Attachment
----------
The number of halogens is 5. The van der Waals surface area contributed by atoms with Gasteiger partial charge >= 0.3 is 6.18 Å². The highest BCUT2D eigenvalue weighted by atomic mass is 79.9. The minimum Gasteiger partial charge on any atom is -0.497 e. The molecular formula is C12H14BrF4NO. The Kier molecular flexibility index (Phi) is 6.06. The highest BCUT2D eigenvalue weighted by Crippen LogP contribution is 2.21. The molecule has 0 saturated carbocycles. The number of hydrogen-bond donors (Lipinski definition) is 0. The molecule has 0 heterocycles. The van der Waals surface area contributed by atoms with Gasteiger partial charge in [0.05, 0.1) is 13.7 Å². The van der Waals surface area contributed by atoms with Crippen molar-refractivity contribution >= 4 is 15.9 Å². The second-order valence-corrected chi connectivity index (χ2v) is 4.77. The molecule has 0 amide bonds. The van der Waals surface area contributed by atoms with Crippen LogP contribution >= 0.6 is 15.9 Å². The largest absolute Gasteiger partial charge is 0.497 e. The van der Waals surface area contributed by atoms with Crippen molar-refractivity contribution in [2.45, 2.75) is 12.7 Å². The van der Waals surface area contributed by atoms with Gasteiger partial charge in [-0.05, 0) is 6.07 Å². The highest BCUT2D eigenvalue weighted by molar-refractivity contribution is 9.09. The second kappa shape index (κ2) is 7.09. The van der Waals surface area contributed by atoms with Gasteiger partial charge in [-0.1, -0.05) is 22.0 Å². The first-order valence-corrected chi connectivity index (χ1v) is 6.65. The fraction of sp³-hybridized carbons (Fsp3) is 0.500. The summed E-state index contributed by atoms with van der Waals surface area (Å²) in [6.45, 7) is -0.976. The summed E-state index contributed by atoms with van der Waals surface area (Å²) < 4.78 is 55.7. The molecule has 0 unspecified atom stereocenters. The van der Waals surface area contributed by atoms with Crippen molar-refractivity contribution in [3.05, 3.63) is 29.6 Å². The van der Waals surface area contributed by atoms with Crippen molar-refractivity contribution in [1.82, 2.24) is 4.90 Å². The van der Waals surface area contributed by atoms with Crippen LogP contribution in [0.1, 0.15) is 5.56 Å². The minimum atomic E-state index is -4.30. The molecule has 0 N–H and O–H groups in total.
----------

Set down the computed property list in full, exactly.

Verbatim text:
The number of halogens is 5. The van der Waals surface area contributed by atoms with Gasteiger partial charge >= 0.3 is 6.18 Å². The highest BCUT2D eigenvalue weighted by atomic mass is 79.9. The minimum Gasteiger partial charge on any atom is -0.497 e. The molecular formula is C12H14BrF4NO. The Kier molecular flexibility index (Phi) is 6.06. The highest BCUT2D eigenvalue weighted by Crippen LogP contribution is 2.21. The molecule has 0 saturated carbocycles. The number of hydrogen-bond donors (Lipinski definition) is 0. The molecule has 0 heterocycles. The van der Waals surface area contributed by atoms with Gasteiger partial charge in [0.05, 0.1) is 13.7 Å². The van der Waals surface area contributed by atoms with Crippen molar-refractivity contribution >= 4 is 15.9 Å². The second-order valence-corrected chi connectivity index (χ2v) is 4.77. The molecule has 0 amide bonds. The van der Waals surface area contributed by atoms with Crippen LogP contribution >= 0.6 is 15.9 Å². The largest absolute Gasteiger partial charge is 0.497 e. The van der Waals surface area contributed by atoms with Crippen molar-refractivity contribution in [2.45, 2.75) is 12.7 Å². The van der Waals surface area contributed by atoms with Gasteiger partial charge in [-0.05, 0) is 6.07 Å². The highest BCUT2D eigenvalue weighted by molar-refractivity contribution is 9.09. The second kappa shape index (κ2) is 7.09. The van der Waals surface area contributed by atoms with Gasteiger partial charge in [-0.1, -0.05) is 22.0 Å². The first-order valence-corrected chi connectivity index (χ1v) is 6.65. The fraction of sp³-hybridized carbons (Fsp3) is 0.500. The summed E-state index contributed by atoms with van der Waals surface area (Å²) in [6.45, 7) is -0.976. The summed E-state index contributed by atoms with van der Waals surface area (Å²) < 4.78 is 55.7. The molecule has 0 unspecified atom stereocenters. The van der Waals surface area contributed by atoms with Crippen molar-refractivity contribution in [3.05, 3.63) is 29.6 Å². The van der Waals surface area contributed by atoms with Crippen molar-refractivity contribution in [1.82, 2.24) is 4.90 Å². The van der Waals surface area contributed by atoms with Crippen LogP contribution in [0.1, 0.15) is 5.56 Å². The minimum atomic E-state index is -4.30. The molecule has 0 N–H and O–H groups in total.